MORE use of trains and less traffic congestion in Shenton Park will be considered by the State Government after it inherited the suburbs’ hospital redevelopment from its predecessor.
“Initially the Metronet team will be tasked with looking at the business cases for the new proposed lines, but part of that is looking at the heritage lines and how we can encourage more use of public transport, and if that means getting better connectivity and reducing the traffic we’ll also look at that,” Lands Minister Rita Saffioti said.
Ms Saffioti announced expressions of interest for the first two blocks to be redeveloped on the 16ha hospital site last Friday.
As she spoke, Shenton College students negotiated traffic clogging the adjacent Selby and Nash streets’ intersection, next to which Landcorp’s first stage comprises about 1500 new townhouses and apartments and a 5000sq m shopping area. Congestion caused by multiple cars from apartments and student numbers at the already crowded Shenton College was among concerns about redeveloping the hospital site and bush on the site’s west side, affecting the viability of neighbouring bush used by endangered cockatoos.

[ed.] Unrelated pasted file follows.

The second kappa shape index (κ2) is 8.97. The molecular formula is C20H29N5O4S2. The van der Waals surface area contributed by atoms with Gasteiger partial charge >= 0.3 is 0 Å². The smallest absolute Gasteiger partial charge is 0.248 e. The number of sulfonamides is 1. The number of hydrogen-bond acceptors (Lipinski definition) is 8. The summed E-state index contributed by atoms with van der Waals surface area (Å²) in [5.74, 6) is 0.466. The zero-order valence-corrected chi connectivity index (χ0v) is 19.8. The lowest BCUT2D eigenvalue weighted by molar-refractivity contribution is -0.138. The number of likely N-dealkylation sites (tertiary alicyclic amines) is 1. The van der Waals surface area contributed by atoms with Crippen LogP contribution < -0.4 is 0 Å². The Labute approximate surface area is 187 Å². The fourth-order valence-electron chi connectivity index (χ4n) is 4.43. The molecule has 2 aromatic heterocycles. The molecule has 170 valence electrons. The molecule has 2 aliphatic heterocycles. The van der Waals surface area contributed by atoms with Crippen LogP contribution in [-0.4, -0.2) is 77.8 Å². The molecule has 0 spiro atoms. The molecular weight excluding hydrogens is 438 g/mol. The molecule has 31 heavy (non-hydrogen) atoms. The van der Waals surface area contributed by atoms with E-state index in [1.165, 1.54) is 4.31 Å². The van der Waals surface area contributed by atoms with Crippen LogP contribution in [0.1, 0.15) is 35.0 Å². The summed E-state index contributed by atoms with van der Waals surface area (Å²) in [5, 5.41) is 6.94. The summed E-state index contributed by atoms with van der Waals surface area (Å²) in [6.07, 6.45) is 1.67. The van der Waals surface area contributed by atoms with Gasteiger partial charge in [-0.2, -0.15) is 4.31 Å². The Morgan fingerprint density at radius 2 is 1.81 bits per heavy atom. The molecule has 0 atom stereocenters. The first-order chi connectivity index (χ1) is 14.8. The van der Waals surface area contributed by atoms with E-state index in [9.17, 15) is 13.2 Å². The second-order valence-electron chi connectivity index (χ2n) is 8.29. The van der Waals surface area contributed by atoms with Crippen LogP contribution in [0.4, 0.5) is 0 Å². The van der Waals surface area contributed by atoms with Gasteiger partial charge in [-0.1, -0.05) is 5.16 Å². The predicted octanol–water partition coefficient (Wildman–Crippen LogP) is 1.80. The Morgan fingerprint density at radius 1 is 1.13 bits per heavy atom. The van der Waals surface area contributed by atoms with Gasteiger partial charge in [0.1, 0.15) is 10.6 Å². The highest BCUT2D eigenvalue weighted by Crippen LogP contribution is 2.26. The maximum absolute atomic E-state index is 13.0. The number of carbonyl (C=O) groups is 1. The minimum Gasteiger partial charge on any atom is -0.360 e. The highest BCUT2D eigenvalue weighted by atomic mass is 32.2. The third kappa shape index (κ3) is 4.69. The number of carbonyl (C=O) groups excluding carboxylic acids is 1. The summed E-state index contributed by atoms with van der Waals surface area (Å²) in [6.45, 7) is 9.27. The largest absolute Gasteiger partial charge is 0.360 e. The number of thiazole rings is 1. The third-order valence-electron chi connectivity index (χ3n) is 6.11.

Ms Saffioti said the Government’s proposal for selective students at Subiaco’s Perth Modern School to go to a new Perth CBD site would take pressure off the college because Subiaco-area students would then go to any new high school at the Perth Modern site.
Bush used by the cockatoos was a separate issue from the “good” amount of bush left at the hospital but Ms Saffioti would be briefed about it and any plans for neighbouring UWA land to be developed.
Expressions of interest in the first stage of the hospital’s redevelopment, comprising the Montario Quarter of two mixed-used R160 lots of 10,0000sq m on Selby Street and 8500sq m near the heritage Victoria House, open this week.
Landcorp chief executive Frank Mara said heritage-listed Victoria House in the second block could be the development’s centrepiece and be used for aged care and community purposes.
Nedlands Mayor Max Hipkins, whose council will get a influx of new ratepayers, said while the councillors were “comfortable” with the development, the status of the bush at the west end of the site had to be confirmed.